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48 Cards in this Set

  • Front
  • Back
Sometimes called autocoids, few clinical applications. Selective agonists and atagonists are clinically useful.
How are histamines formed?
By decarboxylation of amino acid L-histidine by histidine decarboxylase.
Where are histamines found?
Stored in granules in mast cells or basophils. Bound form is biologically inactive.
Where are mast cells especially rich?
Sites of potential injury
i.e. nose, mouth, feet, internal body surfaces, and blood vessels.
What effects do histamines have on the CNS as a neurotransmitter?
Neuroendocrine control, cardiovascular regulation, thermal and body weight and arousal
What effects does Histamine have on the stomach?
Cells in the fundus of the stomach cause the release of acid from parietal cells of the mucosa.
True or False?
Release of His is energy and calcium required.
True. His, ATP and other mediators are stored together.
Where is negative feedback mediated?
It is mediated by H2 receptors found in mast cells in skin and basophils but not in lung mast cells.
What can displace Histamine from heparin-protein complex?
Amines (morphine, tubocurarine)
What causes degranulation and His release?
Chemical and Mechanical mast cell injury.
What type of release is not associated with mast cell injury or degradation?
Chemical release
What is compound 40/80?
An experimental diamine polymer the induces histamine release from mast cells by exocytotic degranulation requiring energy and calcium.
How many receptor subtypes does histamine have?
What receptors are H1 more similiar to?
Muscarinic receptors
What receptors are H2 more similar to?
Serotonin receptors
Where are H1 receptors found?
Located in smooth muscle, endothelium, and post synaptic membrane in brain.
Where are H2 receptors found?
Found in gastric mucosa, cardiac muscle, mast cells, and post synaptic membrane in brain
True or False?
Only H1 receptors increase intracellular Ca++
False both H1 and H2 receptors increase intracellular Ca++
Where are H3 receptors found?
On dopamine and GABA PRE-synaptic neurons in the basal ganglia
Where are H4 receptors found?
Mainly in bone marrow (eosinophils, neutrophils, CD4 cells) and WBC
What receptors mediate urticarial response to insect and nettle stings and modulate respiration in some mammals?
H1 receptors
What effects does Histamine have on the cardiovascular system?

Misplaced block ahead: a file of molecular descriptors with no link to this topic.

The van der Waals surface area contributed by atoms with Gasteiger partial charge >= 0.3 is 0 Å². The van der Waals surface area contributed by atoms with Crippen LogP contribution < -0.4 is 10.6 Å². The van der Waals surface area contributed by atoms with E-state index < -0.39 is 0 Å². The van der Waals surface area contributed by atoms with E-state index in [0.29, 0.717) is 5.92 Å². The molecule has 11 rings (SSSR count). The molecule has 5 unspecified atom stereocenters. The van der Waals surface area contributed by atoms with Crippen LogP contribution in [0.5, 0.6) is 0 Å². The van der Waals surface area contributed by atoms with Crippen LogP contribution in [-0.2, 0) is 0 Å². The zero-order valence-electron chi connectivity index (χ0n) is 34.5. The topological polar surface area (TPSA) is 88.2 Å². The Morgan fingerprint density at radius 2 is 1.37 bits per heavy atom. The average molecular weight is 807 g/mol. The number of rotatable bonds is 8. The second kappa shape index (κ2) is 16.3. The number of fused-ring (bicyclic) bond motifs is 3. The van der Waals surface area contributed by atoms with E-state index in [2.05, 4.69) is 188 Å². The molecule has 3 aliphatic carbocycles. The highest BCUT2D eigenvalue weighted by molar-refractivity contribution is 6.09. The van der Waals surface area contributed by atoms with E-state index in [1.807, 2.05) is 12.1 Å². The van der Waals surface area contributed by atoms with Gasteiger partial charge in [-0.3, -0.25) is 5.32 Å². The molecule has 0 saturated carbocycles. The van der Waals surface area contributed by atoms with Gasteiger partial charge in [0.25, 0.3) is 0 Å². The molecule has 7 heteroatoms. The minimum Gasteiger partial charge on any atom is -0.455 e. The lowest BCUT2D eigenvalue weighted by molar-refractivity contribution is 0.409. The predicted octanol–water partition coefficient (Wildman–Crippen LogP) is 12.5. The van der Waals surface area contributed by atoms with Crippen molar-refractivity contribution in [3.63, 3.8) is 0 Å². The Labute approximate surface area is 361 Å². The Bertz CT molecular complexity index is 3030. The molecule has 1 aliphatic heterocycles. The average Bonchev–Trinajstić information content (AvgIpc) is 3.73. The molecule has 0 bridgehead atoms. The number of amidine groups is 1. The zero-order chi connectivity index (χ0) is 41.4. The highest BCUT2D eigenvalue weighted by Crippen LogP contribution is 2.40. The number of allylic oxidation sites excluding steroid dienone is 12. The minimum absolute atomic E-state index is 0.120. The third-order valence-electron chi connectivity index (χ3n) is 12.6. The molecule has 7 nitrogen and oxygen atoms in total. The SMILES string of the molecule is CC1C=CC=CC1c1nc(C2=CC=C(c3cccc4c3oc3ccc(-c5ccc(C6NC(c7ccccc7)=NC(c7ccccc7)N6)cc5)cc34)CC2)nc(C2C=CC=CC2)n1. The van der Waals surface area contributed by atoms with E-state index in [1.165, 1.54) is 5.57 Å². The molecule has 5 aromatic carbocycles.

Decrease in systolic and diastolic BP, vasodilation, tachycardia and reflex tachycardia.
What does direct vasodilation of arterioles and precapillary sphincters cause?
Flushing, warmth, headache
How does Histine-induced edema occur?
H1 mediated in post capillary vessels, actin and myocin contract separating endothelial cells.
What are some cardiac effects of Histamine?
Increase in contractility and pacemaker in some mammals decrease atrial muscle contractility in humans.
Does histamine cause bronchoconstriction?
What is the only clinical use for histamine?
Diagnose asthma or cystic fibrosis.
True or False?
Histamine has significant effects on smooth muscle of the eye, genitourinary tract, and GI tract.
False except pregnant women and histamine-induced contractions.
At ordinary concentrations, what secretory effects can be seen?
Secretion of gastric acid pepsin, and intrinsic factor modulated by H2 receptors.
At high concentrations what kinds of secretions can histamine cause?
Adrenal medullary discharge.
Which receptor has been linked to obesity through increased food intake and decreased energy expenditure in mice?
H3 receptors
What is the triple resonse?
Intradermal injection causes a "wheal and flare" response.
Three cell types; smooth muscle, capillary or venular dilation and sensory nerve endings cause sense of itching, flare caused by axon reflex, and wheal due to edema
What two drugs have been shown to have analgesic effects similiar to opiods?
Burimamide (H2 blocker)
Improgran (no H1, H2, or H3 activity)
Ethanolomines, Ethylaninediamines, piperazine derivates, alkylating derivatives, Phenothiazine derivatives.
First generation H1 Antagonists
Carbinoxamine (Clistin), Dimenhydrinate (Salt of diphenhydramine; Dramamine), Diphenhydramine (Benadryl), Doxylamine
Pyrilamine (Neo-Antergan), Tripelennamine (PBZ)
Hydroxyzine (Atarax), Cyclizine (Marezine), Meclizine (Bonine)
Piperazine derivatives
Alkylamines derivatives
Brompheniramine (Dimetane), Chlorpheniraine (Chlor-Trimeton)
Phenothiazine derivatives
Promethazine (Phenergan)
What are some characteristics of second generation histamine Blockers (H1)
Less lipid soluble; do not penetrate the BBB readily.
Longer acting such as meclazine (12-24 hrs), Metabolized by the CYP3A4 system
True or False?
H1 receptor antagonists by reversible competitive inhibition?
What are some non specific actions of Histamine blockade?
Sedation, antinausea, antiparkinsonism effects, anticholinergic actions, adrenoceptor blockade, serotonin blockade, local anesthesia
True or False?
At toxic doses, antihistamines causes stimulation, agitation, and even convulsion in adults
What is the DOC for rhinitis and urticaria?
H1 antagonists
What drug was used for antinausea and vomitting during pregnancy in the 1970s, but is no longer used because of reports of fetal malformation?
What are some common toxic effects of antihistamines?
Sedation and antimuscarinic action
What are the two mechanisms of action for H2 blockers?
1. ECL HIS blocked from parietal cell H2
2. Gastrin or Ach stimulation of parietal cell
True or False?
H2 blockers have high incidence of side effects.
Side effects include diarrhea, headache, fatigue, and constipation and occur in 3% of patients